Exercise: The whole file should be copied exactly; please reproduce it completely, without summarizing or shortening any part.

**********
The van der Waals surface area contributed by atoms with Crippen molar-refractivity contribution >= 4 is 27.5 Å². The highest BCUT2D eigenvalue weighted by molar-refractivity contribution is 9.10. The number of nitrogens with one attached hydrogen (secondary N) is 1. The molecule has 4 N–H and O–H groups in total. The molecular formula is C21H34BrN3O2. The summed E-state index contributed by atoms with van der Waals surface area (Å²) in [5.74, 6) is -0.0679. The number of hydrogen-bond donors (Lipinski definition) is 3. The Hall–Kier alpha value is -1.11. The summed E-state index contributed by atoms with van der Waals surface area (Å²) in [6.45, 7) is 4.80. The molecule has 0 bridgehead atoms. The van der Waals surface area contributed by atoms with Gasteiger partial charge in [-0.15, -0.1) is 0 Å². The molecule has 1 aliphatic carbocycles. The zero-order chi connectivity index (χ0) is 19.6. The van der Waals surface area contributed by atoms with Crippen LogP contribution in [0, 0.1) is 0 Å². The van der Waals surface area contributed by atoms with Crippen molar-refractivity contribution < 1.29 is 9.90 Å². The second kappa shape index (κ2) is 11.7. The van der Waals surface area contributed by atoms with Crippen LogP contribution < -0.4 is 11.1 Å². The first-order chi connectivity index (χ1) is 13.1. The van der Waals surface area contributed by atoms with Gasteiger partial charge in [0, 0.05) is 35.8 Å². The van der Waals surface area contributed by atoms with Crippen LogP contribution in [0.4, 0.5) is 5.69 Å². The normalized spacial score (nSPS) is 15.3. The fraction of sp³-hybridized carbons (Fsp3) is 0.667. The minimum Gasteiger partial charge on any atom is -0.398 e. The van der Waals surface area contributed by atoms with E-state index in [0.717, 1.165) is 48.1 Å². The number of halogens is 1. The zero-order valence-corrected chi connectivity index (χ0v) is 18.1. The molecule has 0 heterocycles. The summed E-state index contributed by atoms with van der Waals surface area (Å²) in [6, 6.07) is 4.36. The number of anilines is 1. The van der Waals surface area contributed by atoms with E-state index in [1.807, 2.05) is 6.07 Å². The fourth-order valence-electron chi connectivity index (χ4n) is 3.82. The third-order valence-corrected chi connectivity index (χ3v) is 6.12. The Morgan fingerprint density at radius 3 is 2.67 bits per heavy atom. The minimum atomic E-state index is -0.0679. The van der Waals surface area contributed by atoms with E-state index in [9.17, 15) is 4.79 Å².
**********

The van der Waals surface area contributed by atoms with Crippen molar-refractivity contribution >= 4 is 27.5 Å². The highest BCUT2D eigenvalue weighted by molar-refractivity contribution is 9.10. The number of nitrogens with one attached hydrogen (secondary N) is 1. The molecule has 4 N–H and O–H groups in total. The molecular formula is C21H34BrN3O2. The summed E-state index contributed by atoms with van der Waals surface area (Å²) in [5.74, 6) is -0.0679. The number of hydrogen-bond donors (Lipinski definition) is 3. The Hall–Kier alpha value is -1.11. The summed E-state index contributed by atoms with van der Waals surface area (Å²) in [6.45, 7) is 4.80. The molecule has 0 bridgehead atoms. The van der Waals surface area contributed by atoms with Gasteiger partial charge in [-0.15, -0.1) is 0 Å². The molecule has 1 aliphatic carbocycles. The zero-order chi connectivity index (χ0) is 19.6. The van der Waals surface area contributed by atoms with Crippen LogP contribution in [0, 0.1) is 0 Å². The van der Waals surface area contributed by atoms with Crippen molar-refractivity contribution < 1.29 is 9.90 Å². The second kappa shape index (κ2) is 11.7. The van der Waals surface area contributed by atoms with Crippen LogP contribution < -0.4 is 11.1 Å². The first-order chi connectivity index (χ1) is 13.1. The van der Waals surface area contributed by atoms with Gasteiger partial charge in [0, 0.05) is 35.8 Å². The van der Waals surface area contributed by atoms with Crippen LogP contribution in [0.4, 0.5) is 5.69 Å². The normalized spacial score (nSPS) is 15.3. The fraction of sp³-hybridized carbons (Fsp3) is 0.667. The minimum Gasteiger partial charge on any atom is -0.398 e. The van der Waals surface area contributed by atoms with E-state index in [0.717, 1.165) is 48.1 Å². The number of halogens is 1. The zero-order valence-corrected chi connectivity index (χ0v) is 18.1. The molecule has 0 heterocycles. The summed E-state index contributed by atoms with van der Waals surface area (Å²) in [6, 6.07) is 4.36. The number of anilines is 1. The van der Waals surface area contributed by atoms with E-state index in [1.807, 2.05) is 6.07 Å². The fourth-order valence-electron chi connectivity index (χ4n) is 3.82. The third-order valence-corrected chi connectivity index (χ3v) is 6.12. The Morgan fingerprint density at radius 3 is 2.67 bits per heavy atom. The minimum atomic E-state index is -0.0679. The van der Waals surface area contributed by atoms with E-state index in [9.17, 15) is 4.79 Å².